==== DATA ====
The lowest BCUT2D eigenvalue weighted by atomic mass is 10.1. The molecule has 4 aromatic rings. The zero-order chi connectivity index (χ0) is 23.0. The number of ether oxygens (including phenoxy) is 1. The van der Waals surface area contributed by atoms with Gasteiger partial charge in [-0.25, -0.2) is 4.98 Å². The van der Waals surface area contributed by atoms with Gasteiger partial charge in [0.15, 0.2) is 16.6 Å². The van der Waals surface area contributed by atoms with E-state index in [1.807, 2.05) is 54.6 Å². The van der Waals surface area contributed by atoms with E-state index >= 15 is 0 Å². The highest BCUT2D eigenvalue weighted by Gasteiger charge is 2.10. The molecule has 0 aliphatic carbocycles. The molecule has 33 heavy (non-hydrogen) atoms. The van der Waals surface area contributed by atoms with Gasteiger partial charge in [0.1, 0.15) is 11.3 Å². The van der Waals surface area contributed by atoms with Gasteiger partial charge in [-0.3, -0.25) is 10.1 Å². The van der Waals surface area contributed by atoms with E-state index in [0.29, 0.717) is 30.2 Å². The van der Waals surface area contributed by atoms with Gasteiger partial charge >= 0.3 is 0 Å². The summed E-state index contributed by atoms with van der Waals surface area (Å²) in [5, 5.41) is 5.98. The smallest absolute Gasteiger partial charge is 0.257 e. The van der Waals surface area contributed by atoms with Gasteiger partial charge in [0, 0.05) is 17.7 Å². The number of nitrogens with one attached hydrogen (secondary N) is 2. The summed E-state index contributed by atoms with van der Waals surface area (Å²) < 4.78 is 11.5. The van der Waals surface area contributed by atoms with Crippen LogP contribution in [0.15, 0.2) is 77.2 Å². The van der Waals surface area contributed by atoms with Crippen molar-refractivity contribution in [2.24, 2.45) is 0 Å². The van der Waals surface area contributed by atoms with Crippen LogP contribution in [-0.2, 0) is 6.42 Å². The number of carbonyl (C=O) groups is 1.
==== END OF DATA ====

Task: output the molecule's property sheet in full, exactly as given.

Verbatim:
The lowest BCUT2D eigenvalue weighted by atomic mass is 10.1. The molecule has 4 aromatic rings. The zero-order chi connectivity index (χ0) is 23.0. The number of ether oxygens (including phenoxy) is 1. The van der Waals surface area contributed by atoms with Gasteiger partial charge in [-0.25, -0.2) is 4.98 Å². The van der Waals surface area contributed by atoms with Gasteiger partial charge in [0.15, 0.2) is 16.6 Å². The van der Waals surface area contributed by atoms with E-state index in [1.807, 2.05) is 54.6 Å². The van der Waals surface area contributed by atoms with E-state index >= 15 is 0 Å². The highest BCUT2D eigenvalue weighted by Gasteiger charge is 2.10. The molecule has 0 aliphatic carbocycles. The molecule has 33 heavy (non-hydrogen) atoms. The van der Waals surface area contributed by atoms with Gasteiger partial charge in [0.1, 0.15) is 11.3 Å². The van der Waals surface area contributed by atoms with Gasteiger partial charge in [-0.3, -0.25) is 10.1 Å². The van der Waals surface area contributed by atoms with E-state index in [0.29, 0.717) is 30.2 Å². The van der Waals surface area contributed by atoms with Gasteiger partial charge >= 0.3 is 0 Å². The summed E-state index contributed by atoms with van der Waals surface area (Å²) in [5, 5.41) is 5.98. The smallest absolute Gasteiger partial charge is 0.257 e. The van der Waals surface area contributed by atoms with Gasteiger partial charge in [0, 0.05) is 17.7 Å². The number of nitrogens with one attached hydrogen (secondary N) is 2. The summed E-state index contributed by atoms with van der Waals surface area (Å²) < 4.78 is 11.5. The van der Waals surface area contributed by atoms with Crippen LogP contribution in [0.15, 0.2) is 77.2 Å². The van der Waals surface area contributed by atoms with Crippen molar-refractivity contribution in [2.24, 2.45) is 0 Å². The van der Waals surface area contributed by atoms with Crippen LogP contribution in [-0.2, 0) is 6.42 Å². The number of carbonyl (C=O) groups is 1.